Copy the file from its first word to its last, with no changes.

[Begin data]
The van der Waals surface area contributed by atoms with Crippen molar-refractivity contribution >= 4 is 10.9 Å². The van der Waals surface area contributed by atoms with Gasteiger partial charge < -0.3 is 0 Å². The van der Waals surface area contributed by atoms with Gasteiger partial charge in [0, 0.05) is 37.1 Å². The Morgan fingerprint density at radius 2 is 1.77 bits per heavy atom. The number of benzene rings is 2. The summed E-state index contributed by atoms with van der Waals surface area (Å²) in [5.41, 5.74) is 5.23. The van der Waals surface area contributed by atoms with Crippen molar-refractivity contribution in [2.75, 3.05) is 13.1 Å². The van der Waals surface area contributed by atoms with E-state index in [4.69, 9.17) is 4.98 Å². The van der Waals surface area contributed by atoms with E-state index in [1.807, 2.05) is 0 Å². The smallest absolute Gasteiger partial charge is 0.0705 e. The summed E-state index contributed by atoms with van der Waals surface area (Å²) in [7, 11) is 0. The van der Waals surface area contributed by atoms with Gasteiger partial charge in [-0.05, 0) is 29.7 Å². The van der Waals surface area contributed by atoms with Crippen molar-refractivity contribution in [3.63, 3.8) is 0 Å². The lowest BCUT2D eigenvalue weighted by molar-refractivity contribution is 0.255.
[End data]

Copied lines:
The van der Waals surface area contributed by atoms with Crippen molar-refractivity contribution >= 4 is 10.9 Å². The van der Waals surface area contributed by atoms with Gasteiger partial charge < -0.3 is 0 Å². The van der Waals surface area contributed by atoms with Gasteiger partial charge in [0, 0.05) is 37.1 Å². The Morgan fingerprint density at radius 2 is 1.77 bits per heavy atom. The number of benzene rings is 2. The summed E-state index contributed by atoms with van der Waals surface area (Å²) in [5.41, 5.74) is 5.23. The van der Waals surface area contributed by atoms with Crippen molar-refractivity contribution in [2.75, 3.05) is 13.1 Å². The van der Waals surface area contributed by atoms with E-state index in [4.69, 9.17) is 4.98 Å². The van der Waals surface area contributed by atoms with E-state index in [1.807, 2.05) is 0 Å². The smallest absolute Gasteiger partial charge is 0.0705 e. The summed E-state index contributed by atoms with van der Waals surface area (Å²) in [7, 11) is 0. The van der Waals surface area contributed by atoms with Gasteiger partial charge in [-0.05, 0) is 29.7 Å². The van der Waals surface area contributed by atoms with Crippen molar-refractivity contribution in [3.63, 3.8) is 0 Å². The lowest BCUT2D eigenvalue weighted by molar-refractivity contribution is 0.255.